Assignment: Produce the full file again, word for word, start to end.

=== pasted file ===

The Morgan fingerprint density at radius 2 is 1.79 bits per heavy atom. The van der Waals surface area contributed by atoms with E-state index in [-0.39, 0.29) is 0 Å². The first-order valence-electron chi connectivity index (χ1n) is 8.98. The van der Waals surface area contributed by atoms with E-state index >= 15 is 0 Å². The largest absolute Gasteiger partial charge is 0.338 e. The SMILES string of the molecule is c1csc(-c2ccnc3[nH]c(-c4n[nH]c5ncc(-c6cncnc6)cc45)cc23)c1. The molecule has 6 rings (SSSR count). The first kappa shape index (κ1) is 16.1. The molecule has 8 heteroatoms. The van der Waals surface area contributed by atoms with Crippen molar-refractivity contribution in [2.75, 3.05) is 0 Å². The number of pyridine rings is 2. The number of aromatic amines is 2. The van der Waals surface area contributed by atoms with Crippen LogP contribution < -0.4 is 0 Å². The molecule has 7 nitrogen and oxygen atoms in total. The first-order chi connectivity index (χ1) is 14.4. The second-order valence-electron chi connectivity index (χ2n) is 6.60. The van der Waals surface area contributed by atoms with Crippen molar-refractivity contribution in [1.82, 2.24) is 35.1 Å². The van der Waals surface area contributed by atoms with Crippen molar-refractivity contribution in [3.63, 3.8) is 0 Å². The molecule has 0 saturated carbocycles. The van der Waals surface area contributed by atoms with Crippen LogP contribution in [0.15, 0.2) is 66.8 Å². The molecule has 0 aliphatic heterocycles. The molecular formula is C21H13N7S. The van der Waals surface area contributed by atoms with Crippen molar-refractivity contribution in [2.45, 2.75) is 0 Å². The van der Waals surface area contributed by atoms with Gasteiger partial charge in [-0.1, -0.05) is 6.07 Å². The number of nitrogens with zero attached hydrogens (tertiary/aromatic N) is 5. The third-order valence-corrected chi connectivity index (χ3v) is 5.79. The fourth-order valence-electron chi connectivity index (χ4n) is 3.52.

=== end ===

The Morgan fingerprint density at radius 2 is 1.79 bits per heavy atom. The van der Waals surface area contributed by atoms with E-state index in [-0.39, 0.29) is 0 Å². The first-order valence-electron chi connectivity index (χ1n) is 8.98. The van der Waals surface area contributed by atoms with E-state index >= 15 is 0 Å². The largest absolute Gasteiger partial charge is 0.338 e. The SMILES string of the molecule is c1csc(-c2ccnc3[nH]c(-c4n[nH]c5ncc(-c6cncnc6)cc45)cc23)c1. The molecule has 6 rings (SSSR count). The first kappa shape index (κ1) is 16.1. The molecule has 8 heteroatoms. The van der Waals surface area contributed by atoms with Crippen molar-refractivity contribution in [2.75, 3.05) is 0 Å². The number of pyridine rings is 2. The number of aromatic amines is 2. The van der Waals surface area contributed by atoms with Crippen LogP contribution < -0.4 is 0 Å². The molecule has 7 nitrogen and oxygen atoms in total. The first-order chi connectivity index (χ1) is 14.4. The second-order valence-electron chi connectivity index (χ2n) is 6.60. The van der Waals surface area contributed by atoms with Crippen molar-refractivity contribution in [1.82, 2.24) is 35.1 Å². The van der Waals surface area contributed by atoms with Crippen molar-refractivity contribution in [3.63, 3.8) is 0 Å². The molecule has 0 saturated carbocycles. The van der Waals surface area contributed by atoms with Crippen LogP contribution in [0.15, 0.2) is 66.8 Å². The molecule has 0 aliphatic heterocycles. The molecular formula is C21H13N7S. The van der Waals surface area contributed by atoms with Crippen molar-refractivity contribution in [2.45, 2.75) is 0 Å². The van der Waals surface area contributed by atoms with Gasteiger partial charge in [-0.1, -0.05) is 6.07 Å². The number of nitrogens with zero attached hydrogens (tertiary/aromatic N) is 5. The third-order valence-corrected chi connectivity index (χ3v) is 5.79. The fourth-order valence-electron chi connectivity index (χ4n) is 3.52.